It was a poignant moment, too. Burton Ervin— the first man to parachute from the New River Gorge Bridge— died days before the festival.

Here is a tribute to this BASE jumping pioneer.

A leap of faith

On August 17, 1979, Burton Ervin made history. At the time, people thought he was a goner, too. But the Army veteran ignored their doubts. He knew it was possible to parachute from the New River Gorge Bridge. And the Webster County native wanted to be the first to do it.

BASE jumping during the 1970s was exotic. Most people had never heard of such a thing, much less contemplated it. The 876-foot-drop wasn’t just another stunt, either. Locals and parachutists alike thought the bridge was lethal. Height aside, Ervin would have to avoid turbulent rapids and angular boulders.

Nevertheless, he had faith in his calculations. Bolstered by that American “can-do” spirit, the mine foreman took the plunge at 10:20 p.m on August 17. The inky night engulfed him, obscuring the black river beneath his boots. Approximately 200 locals watched him from the shoreline. Some held spotlights. Most held their breath. To their amazement and relief, Ervin emerged from the darkness— intact and victorious.

How a festival was won

It wasn’t long before other daredevils wanted to leap from the New River Gorge Bridge, too. The height and exhilarating scenery made it irresistible.

That’s when Ervin thought about having a BASE jumping festival. As he saw it, the event would encourage legal parachuting. The local authorities must have been swayed. A year later, the Fayette Chamber of Commerce founded the first-ever Bridge Day. The 1980 ceremony began with 2 skydivers and ended with 5 BASE jumpers. Eccentric and thrilling, Bridge Day captured America’s attention.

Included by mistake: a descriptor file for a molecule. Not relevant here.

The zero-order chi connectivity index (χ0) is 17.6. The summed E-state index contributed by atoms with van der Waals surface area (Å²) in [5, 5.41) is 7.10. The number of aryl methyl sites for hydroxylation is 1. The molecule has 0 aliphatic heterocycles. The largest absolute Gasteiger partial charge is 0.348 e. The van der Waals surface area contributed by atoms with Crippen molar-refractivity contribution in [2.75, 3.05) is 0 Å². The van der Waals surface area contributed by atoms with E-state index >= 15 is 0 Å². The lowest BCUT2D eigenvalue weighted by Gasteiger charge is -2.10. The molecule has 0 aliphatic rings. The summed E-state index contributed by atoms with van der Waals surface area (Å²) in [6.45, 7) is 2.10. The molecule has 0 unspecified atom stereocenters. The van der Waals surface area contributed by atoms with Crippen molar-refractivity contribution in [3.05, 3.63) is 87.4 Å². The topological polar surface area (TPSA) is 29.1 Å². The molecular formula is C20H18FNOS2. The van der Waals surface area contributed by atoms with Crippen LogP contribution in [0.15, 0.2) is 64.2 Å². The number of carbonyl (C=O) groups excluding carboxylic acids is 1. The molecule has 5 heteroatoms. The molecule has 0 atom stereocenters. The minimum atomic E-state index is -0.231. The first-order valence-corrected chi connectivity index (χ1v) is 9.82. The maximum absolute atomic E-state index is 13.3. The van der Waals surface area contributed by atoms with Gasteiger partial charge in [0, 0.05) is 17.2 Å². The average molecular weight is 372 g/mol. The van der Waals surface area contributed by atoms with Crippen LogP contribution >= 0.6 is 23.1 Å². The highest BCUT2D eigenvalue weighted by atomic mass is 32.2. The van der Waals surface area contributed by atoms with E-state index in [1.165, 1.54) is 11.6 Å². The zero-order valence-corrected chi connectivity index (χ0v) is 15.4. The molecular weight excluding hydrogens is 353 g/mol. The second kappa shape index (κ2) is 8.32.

Bridge Day today

Since then, BASE jumping has gone further than Ervin probably imagined. Roughly 400 parachutists glide from the bridge every year. Hundreds of rappellers tackle the immense bridge while tens of thousands of mesmerized spectators watch. Thanks to Ervin, Bridge Day has become West Virginia’s largest single-day festival— and one of America’s most unique events.
We only wish he could have celebrated with us this year. The 82-year-old veteran died 2 days short of the New River Gorge Bridge’s 40th anniversary.

Rest in peace, Erwin. May you continue to soar.

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The New River Gorge Bridge’s 40th birthday party – and you’re invited!

Every Bridge Day festival seems to be better than the last. But this year, the New River Gorge Bridge’s 40th anniversary celebration adds to the excitement. Find out what inspired the original event— and what’s going on for the party.

How it all began

On Oct. 22, 1977, the New River Gorge Bridge opened to traffic. It was an achievement by anyone’s standards. Graceful yet sturdy, the span broke engineering records. It’s the Western Hemisphere’s longest steel-arch bridge (3,030 feet) and America’s second highest (876 feet). But that’s just the beginning.

The New River Gorge Bridge isn’t on flat ground. Quite the opposite. It straddles a wild river valley that’s nearly 1,000 feet deep. Imagine tackling a project like that! What Ginger Rogers did for dancing (backwards and in high heels), the New River Gorge Bridge did for engineering.

Drivers had another reason to rejoice. Before 1977, the river valley forced people to take a 45-minute route. Winter made commutes even longer. The New River Gorge Bridge changed everything. Smooth and quick, it replaces mountain roads with a 60-second crossing.

Now that’s worth celebrating!

Bridge Day history

In fact, that’s what happened: a festival. The very first Bridge Day launched in 1980. Back then, it featured 2 skydivers, 5 BASE jumpers and commemorative certificates to anybody who crossed the span.

The event has grown ever since. BASE jumpers and rappellers number in the hundreds, while sightseers tally by the thousands. It’s one of America’s most unique, dramatic festivals.